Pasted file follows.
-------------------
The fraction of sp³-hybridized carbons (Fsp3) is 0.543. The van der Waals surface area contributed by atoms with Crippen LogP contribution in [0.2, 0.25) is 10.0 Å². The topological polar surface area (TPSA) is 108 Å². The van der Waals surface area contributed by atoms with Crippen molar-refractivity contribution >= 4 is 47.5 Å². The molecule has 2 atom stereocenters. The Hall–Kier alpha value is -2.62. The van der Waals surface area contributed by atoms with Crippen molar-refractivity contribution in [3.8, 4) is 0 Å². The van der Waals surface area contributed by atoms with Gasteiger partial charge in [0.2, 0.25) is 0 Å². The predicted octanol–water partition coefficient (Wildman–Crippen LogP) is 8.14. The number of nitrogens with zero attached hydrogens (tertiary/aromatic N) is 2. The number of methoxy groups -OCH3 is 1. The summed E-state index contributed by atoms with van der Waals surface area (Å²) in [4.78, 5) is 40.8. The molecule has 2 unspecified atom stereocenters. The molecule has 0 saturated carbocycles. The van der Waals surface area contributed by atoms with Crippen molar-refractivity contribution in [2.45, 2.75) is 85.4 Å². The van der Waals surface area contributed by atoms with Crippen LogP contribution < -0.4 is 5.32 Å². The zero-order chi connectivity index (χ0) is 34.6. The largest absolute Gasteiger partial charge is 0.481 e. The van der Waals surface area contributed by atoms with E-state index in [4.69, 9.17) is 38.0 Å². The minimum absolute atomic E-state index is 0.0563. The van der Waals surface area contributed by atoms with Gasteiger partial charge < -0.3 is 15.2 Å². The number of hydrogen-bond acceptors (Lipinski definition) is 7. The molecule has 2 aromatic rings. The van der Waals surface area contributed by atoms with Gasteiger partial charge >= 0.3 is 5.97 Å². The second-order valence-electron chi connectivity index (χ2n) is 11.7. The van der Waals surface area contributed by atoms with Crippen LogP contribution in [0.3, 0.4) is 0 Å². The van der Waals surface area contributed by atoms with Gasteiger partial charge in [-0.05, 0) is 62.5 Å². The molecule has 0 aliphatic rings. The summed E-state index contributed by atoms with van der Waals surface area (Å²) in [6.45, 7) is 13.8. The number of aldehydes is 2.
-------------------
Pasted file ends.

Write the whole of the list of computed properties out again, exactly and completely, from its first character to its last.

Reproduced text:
The fraction of sp³-hybridized carbons (Fsp3) is 0.543. The van der Waals surface area contributed by atoms with Crippen LogP contribution in [0.2, 0.25) is 10.0 Å². The topological polar surface area (TPSA) is 108 Å². The van der Waals surface area contributed by atoms with Crippen molar-refractivity contribution >= 4 is 47.5 Å². The molecule has 2 atom stereocenters. The Hall–Kier alpha value is -2.62. The van der Waals surface area contributed by atoms with Crippen molar-refractivity contribution in [3.8, 4) is 0 Å². The van der Waals surface area contributed by atoms with Gasteiger partial charge in [0.2, 0.25) is 0 Å². The predicted octanol–water partition coefficient (Wildman–Crippen LogP) is 8.14. The number of nitrogens with zero attached hydrogens (tertiary/aromatic N) is 2. The number of methoxy groups -OCH3 is 1. The summed E-state index contributed by atoms with van der Waals surface area (Å²) in [4.78, 5) is 40.8. The molecule has 2 unspecified atom stereocenters. The molecule has 0 saturated carbocycles. The van der Waals surface area contributed by atoms with Crippen molar-refractivity contribution in [2.45, 2.75) is 85.4 Å². The van der Waals surface area contributed by atoms with Crippen LogP contribution < -0.4 is 5.32 Å². The zero-order chi connectivity index (χ0) is 34.6. The largest absolute Gasteiger partial charge is 0.481 e. The van der Waals surface area contributed by atoms with E-state index in [4.69, 9.17) is 38.0 Å². The minimum absolute atomic E-state index is 0.0563. The van der Waals surface area contributed by atoms with Gasteiger partial charge < -0.3 is 15.2 Å². The number of hydrogen-bond acceptors (Lipinski definition) is 7. The molecule has 2 aromatic rings. The van der Waals surface area contributed by atoms with Gasteiger partial charge >= 0.3 is 5.97 Å². The second-order valence-electron chi connectivity index (χ2n) is 11.7. The van der Waals surface area contributed by atoms with Crippen LogP contribution in [0.3, 0.4) is 0 Å². The van der Waals surface area contributed by atoms with Gasteiger partial charge in [-0.05, 0) is 62.5 Å². The molecule has 0 aliphatic rings. The summed E-state index contributed by atoms with van der Waals surface area (Å²) in [6.45, 7) is 13.8. The number of aldehydes is 2.